The news-herald. (Plattsmouth, Neb.) 1909-1911, July 01, 1909, Image 2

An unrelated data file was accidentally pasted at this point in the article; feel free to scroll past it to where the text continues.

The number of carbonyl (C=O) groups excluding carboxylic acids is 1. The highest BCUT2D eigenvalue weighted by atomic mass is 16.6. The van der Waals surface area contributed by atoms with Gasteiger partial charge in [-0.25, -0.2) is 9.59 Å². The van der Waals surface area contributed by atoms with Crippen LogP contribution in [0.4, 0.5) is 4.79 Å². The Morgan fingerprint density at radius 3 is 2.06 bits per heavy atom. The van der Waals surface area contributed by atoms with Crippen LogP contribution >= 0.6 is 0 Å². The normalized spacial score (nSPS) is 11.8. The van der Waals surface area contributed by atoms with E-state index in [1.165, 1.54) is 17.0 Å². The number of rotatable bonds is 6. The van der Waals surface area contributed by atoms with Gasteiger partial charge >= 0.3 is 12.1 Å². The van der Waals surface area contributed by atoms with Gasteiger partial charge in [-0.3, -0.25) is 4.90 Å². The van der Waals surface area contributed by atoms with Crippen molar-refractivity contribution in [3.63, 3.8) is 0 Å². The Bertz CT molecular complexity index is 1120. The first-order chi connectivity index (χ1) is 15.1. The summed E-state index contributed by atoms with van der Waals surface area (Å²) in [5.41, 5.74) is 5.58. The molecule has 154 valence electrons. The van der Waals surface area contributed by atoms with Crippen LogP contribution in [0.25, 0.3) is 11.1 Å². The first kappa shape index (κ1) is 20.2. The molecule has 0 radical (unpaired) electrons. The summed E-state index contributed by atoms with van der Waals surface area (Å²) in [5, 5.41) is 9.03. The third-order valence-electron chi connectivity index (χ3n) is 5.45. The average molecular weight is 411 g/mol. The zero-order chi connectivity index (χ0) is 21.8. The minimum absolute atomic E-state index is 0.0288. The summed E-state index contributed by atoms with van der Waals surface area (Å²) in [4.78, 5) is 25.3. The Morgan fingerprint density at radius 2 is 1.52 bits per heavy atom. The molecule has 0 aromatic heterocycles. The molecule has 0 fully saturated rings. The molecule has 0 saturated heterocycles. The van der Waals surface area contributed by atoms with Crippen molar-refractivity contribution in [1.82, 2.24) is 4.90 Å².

PlATISMOUIHMWSHtRlUD n. 0. WATTER8, Business Manager v. H PLATTSMOUTH. NEBRASKA MAKING MOVING PICTURES. In a suburb of Paris is a factory where cinematograph films are mad The company operating tbe business has a large tract of land fitted up as an amphitheater, within which are en siled the blood-curdling Bcenes whleb delight audiences in the moving pic ture shows. Recently pictures were made depicting the death of a young Christian maiden In a den of lions. Vestal virgins, courtiers and knights marched around the arena and then took seats safely outside a huge cage. A young girl was strapped upon a cross within the cage and seventeen real Hons were let loose. The Hons were exceptionally hungry and made thort work of the poor martyr. They had been borrowed from on animal show and had been kept without food for three or four days. They tore the maiden limb from limb and spilled her blood all over the cage, but the ir-.nidtn didn't even scream for help heg flesh was papier mache Btuffed with raw beefsteuka. It is reported that the sultan of Turkey offered to give $50,000,000 to remain in quiet possession of the throne and that the offer was refused. It can be seen from this that the suf fragette movement has not made much progress among the Young Turks, for the feminine heart could never have resisted throwing such a plain bargain. "Thoughtless fun" reached a danger ous pitch at lielolt college when in an exchange of courtesies between young lady students one of them was injured by having red pepper rubbpd into her eyes. The report runs that the injured girl Is In danger of losing her sight. In entering Into the college spirit girls seem to show quite as much aptitude as boys. Th3 United Stales circuit court of appeals at San Francisco has decided that the great fire In that city was not caused by the earthquake which pre ceded it, and the matter Is now settled so far as certain Insurance cases are concerned. Hut this w ill not alU'r pop ular conviction that if there had been no quake there would have been no lire. Now a Washington minister says that Cain's wife was a fine woman. It is a good thing that it has struck somebody, even though this late in the day, to do Justice to this neglected lady. As her history is buried in ob llvion, It Is to be hoped that If her hus band did exterminate his brother, he was not anything of a ladyklllcr. Still, while we are turning up the nose of artistic scorn at the women's hats, It may be salutary for the males to recall that for the better part of a century the acme of style in masculine headgear has been a construction de scribed, as "chimney pot" and afford ing about the degree of comfort that the name suggests. The cauBe of aristocracy has fallen on evil days. An Italian prince was recently arrested and held all day in a police station for running down two workmen with an automobile for which he had no license. Why go to Morocco to be carried off by bandits and held for expensive ransom when one can Just as well In vest one's money in lawsuits, gasoline launches and other games of chance here at home? French art circles are discussing the question "At what age Is a woman most beautiful?" It Is a question whether the ladles can be persuaded to provide any reliable statistics in the matter. ASHINC.TON. - jf?l was unveiled in toe tia U I tlon's capital recently a Miiiuc ui iuo nev.juuu Witherspoou, one of tbe signers of the Dec laration of Indepen dence. More and more attention Is being given throughout the country to the memories of the men who signed tho liberty document Not long ago there was held in Wash ington a convention of the descend ants of the signers. It is expected that as the result of the labors of this hereditary organization there will be gathered together for pres ervation in one safe place all the things that are attainable which had intimate association with the men wno on the 4th of July, 1776. took their lives nnd thir r.n in hand. In the year 1776 lived a wnmnn who was fond of giving curtain lectures to her husband. She was the original Mrs. Caudle, though v uu,ue was Mrs. Dickenson, the wire of John Dickenson of Penn sylvania, whose "Letters of a Pennsylvania Farmer" had done much to arouse a spirit of liberty among the people. One night sev era! weeks before the meeting of the continental congress, of which Dickenson was a member, his spouse, speaking from beneath the Shadow of her nlch, Johnny, if you hnv nnvthi . do with this Independence business ou 11 be hanged, and leave a most excellent widow." John Dickenson spoke against the resolution de clarlng the colonies to be free and Independent The great independence debate was held within closed doors, and no record of the speeches was kept, because it was felt that in case of mstf TH OAlGlJiAL ORAFT OF THE DECLARATION Qt JnDEPtffDcffCc to PREoERVEi? Kiaiuu oi iuo nev.jumi -TC SSS? TJ 1 iv Ml f I SO . , w I i I ixie signers oi me uec- ZZ"V2l lWfftt 1 f& . S I : ' J ' A'K laration of Indepen- ' YlA VW 1 ,Jfc ' - I - r - ? :Jh dence. More and more g MKf W P M & 7Z '1 - I - V " ' ; i attention Is being given 'S. p$0 ISX 111 J VS 1 t7V) " I " " - " typ?-J!- throughout the country -J- "M& Xj IinN ( ill Jai fr ' " t ' ' i 7 i i im " s The notable Increose In the post office receipts all over the country is very gratifying. Next to the bank clearings, the postal receipts are the best Indicator of the activity of business. Some etymologist ventures to say nickelodeons had their names sug gested by "Old Nick." Walt till he gets his chance for revenge againBt the author of that statement. Somebody announces that the tip ping evil Is unknown In Finland. Must we choose, then, between giving tips and living In Finland? Give us time to think it over. Sound baseball advice: Never let a game get away w hen it is possible to win. As in crlbbage. pegging Just one may make the victory, Ktp right on top of your Job all the time. ri iASTOPIC DE3H V WHCi dffrSOt WfiOrf THf DrciAfiATOrt A great many people are not tempt ed to engage in intensive farming, be cause they are not sufficiently Intense Id their dispositions to tackle the Job. New uniforms for the army will cost $4,000,000. Vncle Sam's boys are aw fully bard on clothes. the capture of any one of the members of the body that King George would have him strung up speedily should there be written evidence that he had spoken against the supremacy of the crown. When the Brunswick monarch, however, had been forced to relinquish his grip on the united colonies, some of the delegates told what they had said or what others had said. These fragmentary speeches bad never before been gathered together, It is believed. Bits of them appear here and there In revolutionary-day stories. Others are to be found In the correspondence of some of the fathers of the republic, and two others have had their spirit, but not their letter, preserved through one of the almost matchless orations of Web ster. It Is a well-kcown fact that the declaring of the colonics Independent was not thought of seriously before the convening of the memor able congress of the spring of 1776. Washlnf ton was bitterly opposed to any such declara tion until it became a military and civil neces sity. Patrick Henry was perhaps the only out spoken advocate of the year when the cutting was actually accomplished, though Benjamin Franklin and Timothy Dwlght thought, and sometimes said, that the yoko should be re moved. Henry, by the way, in one of his speeches, undoubtedly gave the keynote to which Robert Emmet afterward attuned the last sentence of his speech when condemned to die. As early as 1773 Patrick Henry de clared that the colonies should strike for inde pendence, and prophesied that France would not be backward in coming to their aid. The Ust words of his speech were almost literally a pari of the concluding words of Robert Emma.'i speech: "Then our country shall take hr place among the nations of the earth." The original declaration of independence was a local affair. Mecklenberg county, North Carolina, at a public meeting held In the town of Charlotte, in August, 1775, declared that "it threw off forever all allegiance to the Brit ish crown." It was not long after this that North Carolina instructed its delegates to the Continental congress to vote "first, laBt and always" for the independence of the united colonies. It must be said that many historians doubt the authenticity of , the Mecklenberg declaration. The congress that was to declare America free convened In Philadelphia, nnd In a general way discussed tho matter of throwing off the yoke. Richard Henry Lee of Virginia Intro douced this resolution: "Moved. That these united colonies are, and of right ought to be. free and Independent states, and that all po litical connection between us and Great Brit ain Is. and ought to be, dissolved." John Adams of Massachusetts seconded the motion, but the names of both movef and sec onder were omitted from the record, because , It was tbe belief that if the British authorities got hold of them as prisoners tbey would stretch hemn 'without a trial. Before the dis cussion of the resolution congress adjourned and came together again In June, when began the debate, perhaps the most momentous In history, tbu details of which, save In letacbed form,' were never pre served. During a part of the proceedings Ben jamin Franklin pre sided. , In a letter written 20 years after the debate one of the delegates said that when Benja min Franklin, after the slgulng, said: "Now, we must all hang together or we'll all hang separately," Harrison, who. had a ready wit, looking at his ample proportions, said: "If they drop us off at a rope's end some of you lightweights will be kicking and suffering long after I'm done for." During the time of tho adjournment, the committee which had been appointed to pre pare the declaration of independence chose Jefferson, the youngest of their members, to write the document, on the ground that he was "the best penman" in the lot. Now, the word penman In those days was sometimes used to denote a man who expressed himself well on paper, and not necessarily a man who wrote a good hand. The English of the declaration perhaps shows that the word was used with the former significance, though some of Jeffer son's detractors have insisted that Tom Paine wrote the famous document. The Declaration of Independence was read paragraph by paragraph to the assembled members. As a matter of fact, the most bril liant speakers were opposed . to the resolution. Among those so opposed' were Dickenson, Rob ert R. Livingston, James Wilson and Edward Rutledge. It leaked out afterward that most of these men made speeches opposing the sev ering of the British bonds. Of three of those who spoke in favor of Independence It was afterward said: "Jefferson was no speaker; George Wycth was sensible, but not clear, and Witherspoon was clear, but heavy." It has always been believed that Richard Henry Lee said, in standing for the absolute independence of his country: "Why still delib erate? Why, sir, do you longer delay? Let this Nippy day give birth to an American re public. Let her arlre, not to devastate and conquer, but to re-establish the reign of peace and law. The eyes of Europe are fixed upon us; she demands of us a living example of freedom that may exhibit a contrast in the felicity of the citizen to the ever-Increasing tyranny which desolates her polluted shores. If we are hot this day wanting In our duty to our couutry the names of tbe American lcgista' tors of 1776 will be placed by posterity at the side of Theseus, of LycurguB, of Romulus, of Numa, of the three Williams of Nassau, and of all those whose memories have been and for ever will be dear to virtuous men and good citizens." Just how Lee's speech leaked out was not known, but it led to a somewhat remarkable scene in the English school of St. Bees. Lee had a son, a mere boy, a pupil in St. Bees. A member of a board of visitors to tbe institu tion asked tbe head master who the boy was. "He Is the son of Richard Howry Lee of America." was the answer., .THT CTL CAF JSiVWCH TH DCVLARKTWtf or msfyY0Sc- as preszrvsd "C o m e here, young man," said the Inquisi tor, and when Lee approached the English man said to him: "Do you know we will soon have your father's head on Tower hill?" "You may have it when you can get it," was the boy's spirit ed answer. John Dick enson of al though he bad been one of the fore most advo cates of resistance to tyranny, spoke forcibly against the adoption of the declaration. It may be that his wife's, "Johnny, you'll be hanged," was still on his mind. He was one of the best speakers In the congress, and the friends of liberty feared the effect of his argu ments. The gist of what he said was years afterwards made public, and, while Dickenson feared simply that the time had not yet coma for the declaring of the country's Indepen dence, and was In reality a patriot at heart, his memory has suffered for the stand he then took. When Daniel Webster delivered his pane gyric of Thomas Jefferson and John Adams he drew a verbal picture of that scene In the continental congress when the Declaration of Independence was under discussion. He knew the thread of Dickenson's discourse as It had been imputed to him, and though Webster mentioned no name, his amplification of Dick enson's words will probably stand forever as containing the essence of the opposition of the colonial legislator to the taking of a firm stand for his country's freedom. Dickenson's speech, as it has come down, runs in part as follows: "Let us pause. This step, once taken, cannot be retraced. This resolution, once passed, will cut off all hope of reconciliation. If success attend the arms of England we shall then be no longer colo nies, with charters and with privileges; these will all be forfeited by this act, and we shall be In the condition of other conquered people at the mercy of the conquerors. For our selves, we may be ready to run the hazard, but are we ready to carry the country to that length? Is success so probable as to Justify us? Where Is the military, where the naval power, by which we are to resist the whole strength of the arms of England, for she will exert that strength to the utmost? Can we rely on the constancy and perseverance of the people, or will they not act as the people of other coun tries have acted, and, wearied with a long war, submit In the end to a worse oppression? "While we stand on our old ground and In sist on redress of grievances we know we are right, and are not answerable for conse quences. Nothing, then, can be Imputed to us. But If we now change our object, carry our pretensions farther and set up for absolute In dependence, we shall lose the sympathy of mankind. We shall no longer be defending what we possess, and which we have solemnly and uniformly disclaimed all Intention of pur suing from the very outset of the troubles. Abandolng thus our old grounds of resistance only to arbitrary acts of oppression, tbe na tions will believe the whole to have been mere pretense, and they will look on us not as In- WLUA1 MSFJR, CU6TODJAN jured, but as ambitious, subjects. "I shudder before this responsibility. H will be on us If, relinquishing the ground on which we have stood so long, and stood bo safely, we now proclaim independence and carry on war for that object, whiU these cities burn, these pleasant field! whiten and bleach with the bones of thelt owners, and these streams run blood. H will be upon us; It will be upon us If. falling to maintain this unreasonable and Ill-judged declaration, a sterner despotism, maintained by military power, shall be established ovei our posterity, when we ourselves, given up bj an exhausted, a harassed and misled people shall have expiated our rashness and otonet for our presumption on the scaffold." It Is a fairly well established fact that on of the delegates, lacking a prepared speech o hlB own, quoted from Tom Paine's pamphlet, "Common Sense." which some months befori had created a sensation. Tom Paine, as h well known, was an atheist, but that made little difference to the delegate, who was said to be a pious Puritan, when he had a chance to let his feelings go ripping through sentences like these: "It matters very little now wha! the king of England either says or does; h hath wickedly broken through every moral ant human obligation, trampled nature and con science beneath his feet, and by a steady and constitutional spirit of insolence and cruetly procured for himself a universal hatred. It has been reported that John Witherspoon of Princeton, stanch orthodox Presbyterian, was the man who quoted thus liberally frooc Tom Paine, atheist. Some years afterward tht Scotch dominie, It )3 said, was taken to task for quoting Paine, and reverend John said, tt tradition may be believed, that tho devll'i pitchfork was none too bad a weapon to ub in prodding John Bull out of the country. It was left, however, for.John Adams to make the great speech that' brought to thi side of those favoring independence all the wavering ones, and strengthened in their post tlon those who stood for the signing of the declaration. What Adams said was given 19 substance to the world when there was na longer any danger of his being hanged for hit utterances. Daniel Webster lent his own elo quence and something of his diction to his In terpretatlon of Adams' discourse, which, on the evehtful day, It may be truly said won for the country the declaration of Indepen dence. Adams' powerful and electrifying speech was in part as follows: "It Is true, indeed. , that in the beginning we aimed not at Inde pendence. But there's a divinity which shapeiv our ends. The Injustice of England has driven us to arms, and. blinded to her own Interest for our good, she has obstinately persisted till independence is now within our grasp. W have but to reach forth to it nnd it is ours. Why. then, should wo defer the declaration? Is any man so weak as now to hope for a reconcilatlon with England, which shall leavo either safety to the country and Its liberties or safety to his own life and his own honor? "I know there Is not a man here who would not rather see a general conflagration sweep over the land or an earthquake sink It than one Jot or tittle of that plighted faith fall to the ground. For myself, having 12 months ago In this place moved you that George Washington be appointed commander of the forces raised or to be raised for defense of -American liberty, may my right hand forget her cunning and my tongue cleave to the roof of my mouth If I hesitate or waver In th support I gl.-e him. "My Judgment approves this measure and my whole heart Is In it. All that I have and all that I am, and all that I hope in this life 1 am now ready here to stako upon It. I am for the declaration. It is my Jiving sen timent, and, by the grace of Goa, fc shall bo ray dying sentiment, Independence now and Independence forever." The 2d of July Is in reality Independence day, for on this date in the year 1776 a ma jority of the delegates from each colony voted for the declaration. Two days later the docu ment was signed and went Into effect and from that day -to this, in fulfillment of' John Adams' prophecy, the day has been celebrated "with pomp, parade, games, sports, guns, bells bonfires, and Illumination from one end 'of the continent to the other."